Polaroid x530: Samples, previews (UPDATED)|
(Wednesday, April 13, 2005 - 00:03 EDT)
The Japanese Impress DC Watch website has today posted sample photos from the Polaroid x530 digital camera.
Actually manufactured by Hong Kong-based World Wide Licenses Ltd. and sold under the Polaroid brandname as part of an agreement formed during Polaroid's bankruptcy in 2002, the x530 is significant because it is the first point-and-shoot digital camera to be based on Foveon's X3 image sensor technology. Originally planned to ship in June 2004 at a price of $399, prototype cameras coupled the Foveon imager with a Ricoh zoom lens. The camera that Impress DC Watch tested (presumably itself still a prototype since there's no serial number in the product photos) now has no lens branding. As of the last we heard, the camera is expected to be available imminently, with pricing set at around $299.
Image quality in Impress DC Watch's samples is quite frankly rather poor - even the ISO 100 images have fairly visible noise, and at ISO 200 this has progressed to noticeable specks throughout much of the image. The lens used seems to be a problem as well, with significant purple fringing, barrel distortion, vignetting and what seems to be color casts in highlights / shadows displayed in the samples. Part of the problem seems to be the decision to offer interpolated images in the camera, implying that it has a much higher luminance resolution than the sensor actually offers. For more on this, see our earlier coverage of the announcement.
Bear in mind that, as noted above, this is likely still a prototype camera and image quality could improve in later models. We also don't know under what conditions the photos were taken. Still, given how much more aggressive digital camera pricing has become in the almost one year period since the camera was supposed to have reached the market, it is hard to see it selling in volume, unless image quality is equal to or better than that from well-established competitors such as Canon, Kodak, Nikon, Olympus, Sony and others. Foveon and World Wide Licenses would appear to have their work cut out for them...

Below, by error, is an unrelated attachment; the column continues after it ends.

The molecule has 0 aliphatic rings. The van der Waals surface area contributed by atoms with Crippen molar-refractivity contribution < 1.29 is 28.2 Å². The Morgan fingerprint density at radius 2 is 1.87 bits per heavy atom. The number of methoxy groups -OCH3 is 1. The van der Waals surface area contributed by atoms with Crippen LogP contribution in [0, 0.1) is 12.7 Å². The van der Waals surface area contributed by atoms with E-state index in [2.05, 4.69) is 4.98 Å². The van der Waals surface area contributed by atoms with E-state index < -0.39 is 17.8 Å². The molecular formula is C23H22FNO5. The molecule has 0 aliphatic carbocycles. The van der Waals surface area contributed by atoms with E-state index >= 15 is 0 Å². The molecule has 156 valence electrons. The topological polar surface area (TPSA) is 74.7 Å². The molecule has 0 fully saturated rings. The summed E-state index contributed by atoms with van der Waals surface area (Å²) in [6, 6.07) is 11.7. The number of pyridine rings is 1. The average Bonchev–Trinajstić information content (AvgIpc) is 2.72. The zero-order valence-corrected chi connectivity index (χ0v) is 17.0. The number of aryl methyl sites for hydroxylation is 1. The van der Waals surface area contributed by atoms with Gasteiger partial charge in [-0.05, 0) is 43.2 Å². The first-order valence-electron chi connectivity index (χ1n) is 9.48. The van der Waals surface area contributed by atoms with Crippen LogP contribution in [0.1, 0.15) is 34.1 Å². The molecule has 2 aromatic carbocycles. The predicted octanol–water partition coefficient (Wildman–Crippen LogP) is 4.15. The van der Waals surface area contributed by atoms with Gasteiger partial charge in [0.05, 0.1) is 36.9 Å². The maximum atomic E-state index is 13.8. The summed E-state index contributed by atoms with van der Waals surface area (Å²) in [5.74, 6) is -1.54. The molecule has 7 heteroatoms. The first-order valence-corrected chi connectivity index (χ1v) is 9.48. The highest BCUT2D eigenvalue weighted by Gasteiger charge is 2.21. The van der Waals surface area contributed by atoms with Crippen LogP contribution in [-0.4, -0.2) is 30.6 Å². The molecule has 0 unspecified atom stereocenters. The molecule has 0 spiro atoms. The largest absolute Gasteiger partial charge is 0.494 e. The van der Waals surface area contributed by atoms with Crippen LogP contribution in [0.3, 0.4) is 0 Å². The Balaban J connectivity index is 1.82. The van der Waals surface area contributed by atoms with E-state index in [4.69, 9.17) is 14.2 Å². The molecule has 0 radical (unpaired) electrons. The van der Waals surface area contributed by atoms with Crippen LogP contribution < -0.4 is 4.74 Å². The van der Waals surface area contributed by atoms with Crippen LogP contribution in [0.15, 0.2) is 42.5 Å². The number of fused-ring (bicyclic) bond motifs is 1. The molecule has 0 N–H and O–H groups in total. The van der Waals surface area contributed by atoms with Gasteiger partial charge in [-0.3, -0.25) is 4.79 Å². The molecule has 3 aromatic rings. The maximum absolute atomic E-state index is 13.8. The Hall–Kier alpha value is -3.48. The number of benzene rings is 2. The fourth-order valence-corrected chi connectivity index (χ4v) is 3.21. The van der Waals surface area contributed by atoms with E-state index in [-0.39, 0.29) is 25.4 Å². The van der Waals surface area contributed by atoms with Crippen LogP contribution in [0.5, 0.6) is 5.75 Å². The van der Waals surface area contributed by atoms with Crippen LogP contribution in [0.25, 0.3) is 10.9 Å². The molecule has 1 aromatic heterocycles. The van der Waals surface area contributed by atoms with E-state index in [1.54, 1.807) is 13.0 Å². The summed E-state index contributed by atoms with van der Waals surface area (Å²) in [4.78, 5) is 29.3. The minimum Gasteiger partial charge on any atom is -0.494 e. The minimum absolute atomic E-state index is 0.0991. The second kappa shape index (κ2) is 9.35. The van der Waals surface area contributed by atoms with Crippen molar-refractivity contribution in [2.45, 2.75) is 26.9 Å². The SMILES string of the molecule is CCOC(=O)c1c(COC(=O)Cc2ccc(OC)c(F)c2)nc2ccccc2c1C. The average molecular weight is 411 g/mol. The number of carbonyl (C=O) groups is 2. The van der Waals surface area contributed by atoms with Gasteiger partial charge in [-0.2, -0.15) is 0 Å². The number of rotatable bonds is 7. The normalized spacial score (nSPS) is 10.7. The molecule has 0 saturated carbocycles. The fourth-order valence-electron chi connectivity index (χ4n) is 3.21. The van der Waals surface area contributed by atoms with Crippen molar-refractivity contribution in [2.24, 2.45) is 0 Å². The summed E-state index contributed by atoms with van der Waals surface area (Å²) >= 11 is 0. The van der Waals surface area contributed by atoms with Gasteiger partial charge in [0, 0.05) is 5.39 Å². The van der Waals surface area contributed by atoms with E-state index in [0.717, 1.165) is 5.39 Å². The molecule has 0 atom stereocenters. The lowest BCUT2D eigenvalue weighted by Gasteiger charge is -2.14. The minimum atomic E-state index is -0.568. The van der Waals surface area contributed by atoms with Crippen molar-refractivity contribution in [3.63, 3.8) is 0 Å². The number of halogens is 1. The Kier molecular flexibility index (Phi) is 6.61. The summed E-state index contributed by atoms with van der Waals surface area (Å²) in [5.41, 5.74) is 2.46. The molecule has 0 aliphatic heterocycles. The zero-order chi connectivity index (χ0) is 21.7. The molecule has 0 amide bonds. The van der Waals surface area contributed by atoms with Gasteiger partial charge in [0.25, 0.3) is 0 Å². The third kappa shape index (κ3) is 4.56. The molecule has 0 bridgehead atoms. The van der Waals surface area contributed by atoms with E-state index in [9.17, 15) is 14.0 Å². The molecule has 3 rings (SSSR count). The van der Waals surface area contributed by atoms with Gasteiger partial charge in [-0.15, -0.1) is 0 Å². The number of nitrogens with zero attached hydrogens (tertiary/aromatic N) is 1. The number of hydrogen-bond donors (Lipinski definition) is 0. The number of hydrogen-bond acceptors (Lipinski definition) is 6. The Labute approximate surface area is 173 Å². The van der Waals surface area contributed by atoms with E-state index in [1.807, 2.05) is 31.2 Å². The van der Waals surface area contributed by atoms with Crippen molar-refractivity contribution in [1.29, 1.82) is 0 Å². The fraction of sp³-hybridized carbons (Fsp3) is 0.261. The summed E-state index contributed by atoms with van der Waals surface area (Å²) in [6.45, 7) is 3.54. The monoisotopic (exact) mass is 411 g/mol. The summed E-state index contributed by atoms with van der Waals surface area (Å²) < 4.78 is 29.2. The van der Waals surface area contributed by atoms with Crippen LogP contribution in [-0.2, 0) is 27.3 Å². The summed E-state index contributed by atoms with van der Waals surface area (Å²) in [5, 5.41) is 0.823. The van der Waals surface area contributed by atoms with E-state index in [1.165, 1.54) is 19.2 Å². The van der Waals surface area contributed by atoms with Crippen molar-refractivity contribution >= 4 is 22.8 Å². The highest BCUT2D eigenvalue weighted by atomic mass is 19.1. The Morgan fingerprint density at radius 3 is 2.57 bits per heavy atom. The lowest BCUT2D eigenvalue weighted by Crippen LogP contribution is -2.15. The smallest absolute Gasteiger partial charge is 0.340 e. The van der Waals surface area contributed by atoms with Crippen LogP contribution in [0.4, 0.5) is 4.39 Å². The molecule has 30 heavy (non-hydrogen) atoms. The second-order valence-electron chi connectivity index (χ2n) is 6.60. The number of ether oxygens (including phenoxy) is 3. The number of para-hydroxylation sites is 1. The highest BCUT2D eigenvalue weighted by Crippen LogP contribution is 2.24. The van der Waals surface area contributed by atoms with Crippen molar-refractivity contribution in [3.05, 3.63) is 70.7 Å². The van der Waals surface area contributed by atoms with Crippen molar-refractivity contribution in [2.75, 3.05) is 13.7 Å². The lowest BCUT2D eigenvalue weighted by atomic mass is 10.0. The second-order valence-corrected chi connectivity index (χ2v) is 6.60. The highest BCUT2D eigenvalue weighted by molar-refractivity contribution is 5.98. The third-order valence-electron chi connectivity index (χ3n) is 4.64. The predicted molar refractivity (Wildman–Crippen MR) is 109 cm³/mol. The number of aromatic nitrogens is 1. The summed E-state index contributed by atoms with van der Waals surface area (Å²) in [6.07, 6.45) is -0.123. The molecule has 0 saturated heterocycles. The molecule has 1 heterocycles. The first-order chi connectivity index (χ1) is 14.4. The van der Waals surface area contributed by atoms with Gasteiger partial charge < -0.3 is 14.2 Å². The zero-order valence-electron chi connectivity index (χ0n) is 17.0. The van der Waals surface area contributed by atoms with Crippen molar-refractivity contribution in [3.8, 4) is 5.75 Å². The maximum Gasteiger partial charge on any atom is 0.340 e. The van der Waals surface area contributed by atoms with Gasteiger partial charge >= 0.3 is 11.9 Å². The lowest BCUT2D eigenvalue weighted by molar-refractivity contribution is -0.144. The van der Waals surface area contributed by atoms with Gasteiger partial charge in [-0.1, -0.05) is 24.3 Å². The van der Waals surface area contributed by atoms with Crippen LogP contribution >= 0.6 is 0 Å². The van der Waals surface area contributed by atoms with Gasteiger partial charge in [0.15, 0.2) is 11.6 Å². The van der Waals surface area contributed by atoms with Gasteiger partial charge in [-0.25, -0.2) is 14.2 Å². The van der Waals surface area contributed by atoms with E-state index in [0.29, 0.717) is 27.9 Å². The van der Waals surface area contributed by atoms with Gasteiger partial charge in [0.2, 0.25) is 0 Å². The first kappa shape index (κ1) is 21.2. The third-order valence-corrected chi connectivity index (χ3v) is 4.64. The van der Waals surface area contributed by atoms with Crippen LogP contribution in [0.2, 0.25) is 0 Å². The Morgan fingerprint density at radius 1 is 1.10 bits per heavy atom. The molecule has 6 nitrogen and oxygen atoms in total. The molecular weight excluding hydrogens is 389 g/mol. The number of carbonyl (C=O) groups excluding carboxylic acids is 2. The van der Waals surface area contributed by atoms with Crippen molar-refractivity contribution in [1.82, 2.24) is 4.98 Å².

UPDATED 2005-04-13 07:51ET: More details are appearing on the x530, with two previews in English now available. Both are rather vague as to whether they're based on pre-production or production cameras, but have some initial info on how the camera handles. It sounds like the camera is slow to operate, but offers a fair range of features. Probably the best point is the inclusion of what's apparently simply a rebadged version of that bundled with the Sigma SD9 / SD10 digital SLRs, which from experience we can confirm is pretty capable.
Both reviews have sample photos, with more apparently on the way. The photos look to confirm what we saw from Japan's Impress DC Watch website, although they don't look quite as bad. Noise still looks to be a problem, particularly in interpolated images, and there are some strange color effects in some of the images.
Most interesting though, given that Polaroid and Foveon persist in describing the camera and sensor as being 4.5 megapixels (despite the fact that they capture only 1.5 megapixels of luminance resolution), is the fact that the camera manual apparently states that the default, optimal resolution for printing is the 1.5 megapixel resolution - confirming what we're seeing from the sample images. The in-camera interpolation seems to be useful only for boosting spec sheets, providing little advantage over interpolation in your computer.
For more on this, look at the two previews - one from DigiCamReview.co.uk, and one posted on the personal website of a photographer known only by the alias 'Skaliwag'. ;)